I’ve taken several pre-law courses (actually the same one several times) and I promise that you don’t have a case. This is especially true because it sounds like your doctor took no joy in the exam either. I bet he truly was sorry. It would be easy to make a gay joke here, but I am not going to. I think it’s safe to say that that is as unsexy a situation as you will find- a gay doctor would not enjoy it either, I’m sure. You didn’t say, so I have to guess that your symptom was a burning sensation while urinating. I want to offer you my congratulations… when that happens to me, the last thing I think of is a bladder infection. In fact, depending on the type of burning, I can usually figure out myself which STD is flaring up.

Thursday, November 18, 2010


Perhaps you've seen this e-mail. I saw it today for the first time, and was amazed with the results.

> 1) Pick your favorite number between 1-9
> 2) Multiply by 3 then
> 3) Add 3
> 4) Then again Multiply by 3 (I'll wait while you get the
> calculator....)
> 5) You'll get a 2 or 3 digit number....
> 6) Add the digits together
> Now Scroll down............With that number, see who your ROLE MODEL
> is from the list below:
1. Einstein
2. Oprah Winfrey
3. Werner Pieters
4. Bill Clinton
5. Bill Gates
6. Gandhi
7. Ronald Reagan
8. Your Father
9. Smitty
10.John F. Kennedy

Thursday, November 11, 2010

9 Sentences

Several weeks ago, I asked my Facebook followers to submit sentences to be incorporated into a post. This is what they came up with:

1) There once was a man from Nantucket.

2) Beans, beans the magical fruit.

3) I’m Michelle Bachmann and I approve this message.

4) I stayed awake the last four days awaiting the next edition of “Unconventional Wisdom.”

5) When I was younger, I thought I knew a lot of things…now that I’m older, I’m thinking maybe everyone else really knows all the things.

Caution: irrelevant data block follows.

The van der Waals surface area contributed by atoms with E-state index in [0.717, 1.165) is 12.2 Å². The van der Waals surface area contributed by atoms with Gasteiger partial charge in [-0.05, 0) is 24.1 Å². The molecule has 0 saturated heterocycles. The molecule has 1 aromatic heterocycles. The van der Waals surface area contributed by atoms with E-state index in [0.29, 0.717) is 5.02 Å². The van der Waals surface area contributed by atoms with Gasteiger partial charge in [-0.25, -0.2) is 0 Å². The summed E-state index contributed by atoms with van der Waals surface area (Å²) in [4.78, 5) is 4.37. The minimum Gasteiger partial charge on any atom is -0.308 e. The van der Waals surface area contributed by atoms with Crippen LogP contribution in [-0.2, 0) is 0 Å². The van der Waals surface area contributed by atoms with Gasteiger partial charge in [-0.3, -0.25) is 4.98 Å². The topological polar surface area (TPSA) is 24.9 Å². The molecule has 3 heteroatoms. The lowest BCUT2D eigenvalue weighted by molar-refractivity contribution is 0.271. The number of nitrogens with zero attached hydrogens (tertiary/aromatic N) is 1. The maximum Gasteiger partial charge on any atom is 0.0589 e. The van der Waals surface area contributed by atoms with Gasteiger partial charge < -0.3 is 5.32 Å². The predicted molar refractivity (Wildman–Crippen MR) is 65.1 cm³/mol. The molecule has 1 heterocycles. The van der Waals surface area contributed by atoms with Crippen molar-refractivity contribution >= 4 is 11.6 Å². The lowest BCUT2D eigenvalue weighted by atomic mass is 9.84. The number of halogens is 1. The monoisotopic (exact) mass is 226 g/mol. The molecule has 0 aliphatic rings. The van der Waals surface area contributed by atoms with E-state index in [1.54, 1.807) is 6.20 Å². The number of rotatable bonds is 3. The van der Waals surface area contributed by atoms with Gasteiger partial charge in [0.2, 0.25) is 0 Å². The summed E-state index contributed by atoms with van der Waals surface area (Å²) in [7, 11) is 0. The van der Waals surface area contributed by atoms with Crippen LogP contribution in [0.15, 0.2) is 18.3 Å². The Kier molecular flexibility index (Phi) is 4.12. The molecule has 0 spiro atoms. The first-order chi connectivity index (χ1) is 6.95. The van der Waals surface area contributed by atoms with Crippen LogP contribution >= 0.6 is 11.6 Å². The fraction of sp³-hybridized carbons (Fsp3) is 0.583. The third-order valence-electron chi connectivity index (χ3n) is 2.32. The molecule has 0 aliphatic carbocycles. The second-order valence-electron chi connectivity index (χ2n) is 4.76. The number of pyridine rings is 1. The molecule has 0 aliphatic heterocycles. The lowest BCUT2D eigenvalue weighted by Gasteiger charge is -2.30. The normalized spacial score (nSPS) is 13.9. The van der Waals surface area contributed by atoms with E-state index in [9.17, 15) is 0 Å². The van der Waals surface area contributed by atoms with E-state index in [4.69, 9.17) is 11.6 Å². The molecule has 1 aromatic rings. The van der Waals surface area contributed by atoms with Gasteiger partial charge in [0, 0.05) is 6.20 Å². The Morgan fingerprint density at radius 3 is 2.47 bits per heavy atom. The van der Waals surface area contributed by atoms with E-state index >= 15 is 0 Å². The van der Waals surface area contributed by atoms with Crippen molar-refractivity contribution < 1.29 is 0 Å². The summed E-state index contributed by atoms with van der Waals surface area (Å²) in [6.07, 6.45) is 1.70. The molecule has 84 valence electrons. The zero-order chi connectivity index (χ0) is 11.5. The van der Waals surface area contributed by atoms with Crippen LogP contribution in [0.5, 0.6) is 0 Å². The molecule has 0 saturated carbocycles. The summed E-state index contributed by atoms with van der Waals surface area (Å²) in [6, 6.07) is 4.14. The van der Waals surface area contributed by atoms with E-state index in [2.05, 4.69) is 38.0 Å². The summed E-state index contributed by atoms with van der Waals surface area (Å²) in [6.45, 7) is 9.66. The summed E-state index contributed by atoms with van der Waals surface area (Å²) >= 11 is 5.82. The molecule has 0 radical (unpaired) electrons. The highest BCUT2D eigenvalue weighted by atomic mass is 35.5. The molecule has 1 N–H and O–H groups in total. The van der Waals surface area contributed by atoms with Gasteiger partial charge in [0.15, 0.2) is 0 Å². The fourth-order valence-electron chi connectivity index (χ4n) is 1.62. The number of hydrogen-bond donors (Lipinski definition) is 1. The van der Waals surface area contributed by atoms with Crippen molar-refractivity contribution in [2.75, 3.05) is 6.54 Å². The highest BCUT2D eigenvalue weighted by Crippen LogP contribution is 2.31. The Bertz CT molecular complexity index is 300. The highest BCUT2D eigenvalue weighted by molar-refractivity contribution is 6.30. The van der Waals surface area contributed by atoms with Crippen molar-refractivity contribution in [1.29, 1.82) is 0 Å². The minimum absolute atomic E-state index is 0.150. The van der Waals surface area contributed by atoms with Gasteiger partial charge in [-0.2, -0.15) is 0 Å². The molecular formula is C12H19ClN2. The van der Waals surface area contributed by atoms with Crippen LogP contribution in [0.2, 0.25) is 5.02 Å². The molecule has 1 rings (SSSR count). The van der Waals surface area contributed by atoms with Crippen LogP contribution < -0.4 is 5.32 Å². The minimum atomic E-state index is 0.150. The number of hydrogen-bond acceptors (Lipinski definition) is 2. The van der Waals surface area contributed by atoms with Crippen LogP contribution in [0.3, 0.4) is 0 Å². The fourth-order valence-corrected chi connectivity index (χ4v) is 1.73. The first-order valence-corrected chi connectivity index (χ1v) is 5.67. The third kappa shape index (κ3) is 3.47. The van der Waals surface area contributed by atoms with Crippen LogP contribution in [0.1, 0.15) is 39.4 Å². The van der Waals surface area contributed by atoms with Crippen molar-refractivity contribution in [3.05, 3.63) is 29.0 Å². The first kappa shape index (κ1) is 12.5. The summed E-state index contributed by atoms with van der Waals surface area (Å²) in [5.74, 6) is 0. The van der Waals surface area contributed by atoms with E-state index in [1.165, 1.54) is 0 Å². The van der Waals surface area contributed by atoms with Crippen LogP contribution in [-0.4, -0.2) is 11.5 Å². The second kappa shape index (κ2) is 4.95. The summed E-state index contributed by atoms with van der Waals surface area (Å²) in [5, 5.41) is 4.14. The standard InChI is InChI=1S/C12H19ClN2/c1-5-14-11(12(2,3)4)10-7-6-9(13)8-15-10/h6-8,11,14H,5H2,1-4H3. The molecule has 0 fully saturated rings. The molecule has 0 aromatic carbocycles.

6) On this night of a thousand dreams, I lie here and think, “What I wouldn’t give for a good night’s sleep.”

7) It was at that very moment that I knew I was a lesbian.

8) Most of us have a lot of faith in people, despite our experience.

9) Bird skeletons are characterized by thin, hollow boners.

First, I would like to apologize- especially to the kind reader who is so intense that [he] stayed awake the last four nights (it has now been much longer) awaiting the next edition of “Unconventional Wisdom.”  It feels odd for me to apologize for not posting, but believe it or not, there are people out there who look forward to reading this blog, so: I am sorry it has been so long since my last post. We’ve been sick in my house, and writing simply has not been in the cards.  This post in particular was not one I could write while sick- it is optimistic, and I wasn’t feeling that way for a spell.

Okay. Now at first blush, these sentences may not seem to have much in common. But they do. And, you may be surprised to learn that they also contain the meaning of life!

And here is the meaning of life, as told to Kurt Vonnegut by his son, Mark:

“We are all here to help each other through this thing, whatever it is.”

Don’t let the simplicity of that statement fool you- the best part of every religion I know of can be found in it.  Yes, that quote is plenty deep; but the answer to the questions, “Why are we here? What is the point of life?” need not be. You are here because a man and a woman copulated. And you remain here because some prehistoric corner of your brain has kept your lungs breathing and your heart beating more or less continuously ever since. 

And that is it.  So you might as well laugh, and be kind, and help your friends get through this thing, whatever it is. And look up at the stars!

My grandpa loves to help us through this thing by making us laugh. As much a part of Thanksgiving dinner at his home as turkey was this exchange he’d have with his sister:

“Bean, beans the magical fruit. Did I ever tell you guys about the time Margie shit in her pants on the bus?

“Pat! I did not. I…”